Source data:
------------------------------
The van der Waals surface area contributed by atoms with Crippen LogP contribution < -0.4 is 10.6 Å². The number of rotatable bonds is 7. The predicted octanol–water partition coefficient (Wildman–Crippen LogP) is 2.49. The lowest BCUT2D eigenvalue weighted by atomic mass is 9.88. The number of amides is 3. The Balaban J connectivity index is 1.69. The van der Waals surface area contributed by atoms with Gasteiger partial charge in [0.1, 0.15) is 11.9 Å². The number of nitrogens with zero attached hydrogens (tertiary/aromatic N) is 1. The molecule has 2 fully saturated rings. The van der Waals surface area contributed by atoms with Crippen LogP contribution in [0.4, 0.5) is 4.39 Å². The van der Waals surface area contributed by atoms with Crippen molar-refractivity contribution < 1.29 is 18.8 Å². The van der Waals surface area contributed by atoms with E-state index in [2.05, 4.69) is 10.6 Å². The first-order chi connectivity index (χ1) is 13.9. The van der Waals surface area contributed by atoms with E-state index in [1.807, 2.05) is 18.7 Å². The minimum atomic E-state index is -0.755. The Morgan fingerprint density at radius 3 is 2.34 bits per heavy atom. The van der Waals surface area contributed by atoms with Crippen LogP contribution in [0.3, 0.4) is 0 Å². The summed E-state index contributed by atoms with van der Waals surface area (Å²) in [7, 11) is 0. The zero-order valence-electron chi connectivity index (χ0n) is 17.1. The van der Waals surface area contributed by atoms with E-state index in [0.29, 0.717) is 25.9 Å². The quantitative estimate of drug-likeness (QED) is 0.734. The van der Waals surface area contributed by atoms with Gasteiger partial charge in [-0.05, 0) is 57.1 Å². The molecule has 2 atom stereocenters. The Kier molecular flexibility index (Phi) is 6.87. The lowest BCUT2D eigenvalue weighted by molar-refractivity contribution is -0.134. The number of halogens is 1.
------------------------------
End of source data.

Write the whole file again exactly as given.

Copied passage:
The van der Waals surface area contributed by atoms with Crippen LogP contribution < -0.4 is 10.6 Å². The number of rotatable bonds is 7. The predicted octanol–water partition coefficient (Wildman–Crippen LogP) is 2.49. The lowest BCUT2D eigenvalue weighted by atomic mass is 9.88. The number of amides is 3. The Balaban J connectivity index is 1.69. The van der Waals surface area contributed by atoms with Gasteiger partial charge in [0.1, 0.15) is 11.9 Å². The number of nitrogens with zero attached hydrogens (tertiary/aromatic N) is 1. The molecule has 2 fully saturated rings. The van der Waals surface area contributed by atoms with Crippen LogP contribution in [0.4, 0.5) is 4.39 Å². The van der Waals surface area contributed by atoms with Crippen molar-refractivity contribution < 1.29 is 18.8 Å². The van der Waals surface area contributed by atoms with E-state index in [2.05, 4.69) is 10.6 Å². The first-order chi connectivity index (χ1) is 13.9. The van der Waals surface area contributed by atoms with E-state index in [1.807, 2.05) is 18.7 Å². The minimum atomic E-state index is -0.755. The Morgan fingerprint density at radius 3 is 2.34 bits per heavy atom. The van der Waals surface area contributed by atoms with Crippen LogP contribution in [0.3, 0.4) is 0 Å². The summed E-state index contributed by atoms with van der Waals surface area (Å²) in [7, 11) is 0. The zero-order valence-electron chi connectivity index (χ0n) is 17.1. The van der Waals surface area contributed by atoms with E-state index in [0.29, 0.717) is 25.9 Å². The quantitative estimate of drug-likeness (QED) is 0.734. The van der Waals surface area contributed by atoms with Gasteiger partial charge in [-0.05, 0) is 57.1 Å². The molecule has 2 atom stereocenters. The Kier molecular flexibility index (Phi) is 6.87. The lowest BCUT2D eigenvalue weighted by molar-refractivity contribution is -0.134. The number of halogens is 1.